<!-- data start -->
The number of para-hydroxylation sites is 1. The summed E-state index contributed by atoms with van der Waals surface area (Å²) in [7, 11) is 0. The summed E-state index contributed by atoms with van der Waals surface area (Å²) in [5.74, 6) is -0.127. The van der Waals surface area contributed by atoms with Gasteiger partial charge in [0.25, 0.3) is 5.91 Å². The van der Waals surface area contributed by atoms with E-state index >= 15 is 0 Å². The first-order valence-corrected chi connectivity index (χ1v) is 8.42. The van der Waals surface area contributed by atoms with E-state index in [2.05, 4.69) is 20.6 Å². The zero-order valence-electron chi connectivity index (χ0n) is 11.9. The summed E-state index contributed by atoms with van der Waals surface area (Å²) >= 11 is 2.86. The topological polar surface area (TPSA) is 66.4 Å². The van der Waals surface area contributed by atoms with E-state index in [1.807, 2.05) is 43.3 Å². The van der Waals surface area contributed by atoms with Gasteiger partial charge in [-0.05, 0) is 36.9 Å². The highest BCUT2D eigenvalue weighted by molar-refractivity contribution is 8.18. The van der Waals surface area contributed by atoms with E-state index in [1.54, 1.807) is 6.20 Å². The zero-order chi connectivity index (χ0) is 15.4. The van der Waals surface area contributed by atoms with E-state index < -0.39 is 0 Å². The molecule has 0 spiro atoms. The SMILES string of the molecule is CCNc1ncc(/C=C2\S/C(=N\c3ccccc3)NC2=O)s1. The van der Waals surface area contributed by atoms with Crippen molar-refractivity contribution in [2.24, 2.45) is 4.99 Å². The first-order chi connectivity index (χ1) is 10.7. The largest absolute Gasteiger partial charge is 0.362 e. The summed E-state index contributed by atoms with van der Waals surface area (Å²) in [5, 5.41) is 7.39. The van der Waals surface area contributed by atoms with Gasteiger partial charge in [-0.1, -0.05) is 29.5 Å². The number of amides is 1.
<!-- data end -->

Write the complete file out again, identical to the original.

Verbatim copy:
The number of para-hydroxylation sites is 1. The summed E-state index contributed by atoms with van der Waals surface area (Å²) in [7, 11) is 0. The summed E-state index contributed by atoms with van der Waals surface area (Å²) in [5.74, 6) is -0.127. The van der Waals surface area contributed by atoms with Gasteiger partial charge in [0.25, 0.3) is 5.91 Å². The van der Waals surface area contributed by atoms with E-state index >= 15 is 0 Å². The first-order valence-corrected chi connectivity index (χ1v) is 8.42. The van der Waals surface area contributed by atoms with E-state index in [2.05, 4.69) is 20.6 Å². The zero-order valence-electron chi connectivity index (χ0n) is 11.9. The summed E-state index contributed by atoms with van der Waals surface area (Å²) >= 11 is 2.86. The topological polar surface area (TPSA) is 66.4 Å². The van der Waals surface area contributed by atoms with E-state index in [1.807, 2.05) is 43.3 Å². The van der Waals surface area contributed by atoms with Gasteiger partial charge in [-0.05, 0) is 36.9 Å². The highest BCUT2D eigenvalue weighted by molar-refractivity contribution is 8.18. The van der Waals surface area contributed by atoms with E-state index in [1.54, 1.807) is 6.20 Å². The zero-order chi connectivity index (χ0) is 15.4. The van der Waals surface area contributed by atoms with E-state index < -0.39 is 0 Å². The molecule has 0 spiro atoms. The SMILES string of the molecule is CCNc1ncc(/C=C2\S/C(=N\c3ccccc3)NC2=O)s1. The van der Waals surface area contributed by atoms with Crippen molar-refractivity contribution in [2.24, 2.45) is 4.99 Å². The first-order chi connectivity index (χ1) is 10.7. The largest absolute Gasteiger partial charge is 0.362 e. The summed E-state index contributed by atoms with van der Waals surface area (Å²) in [5, 5.41) is 7.39. The van der Waals surface area contributed by atoms with Gasteiger partial charge in [-0.1, -0.05) is 29.5 Å². The number of amides is 1.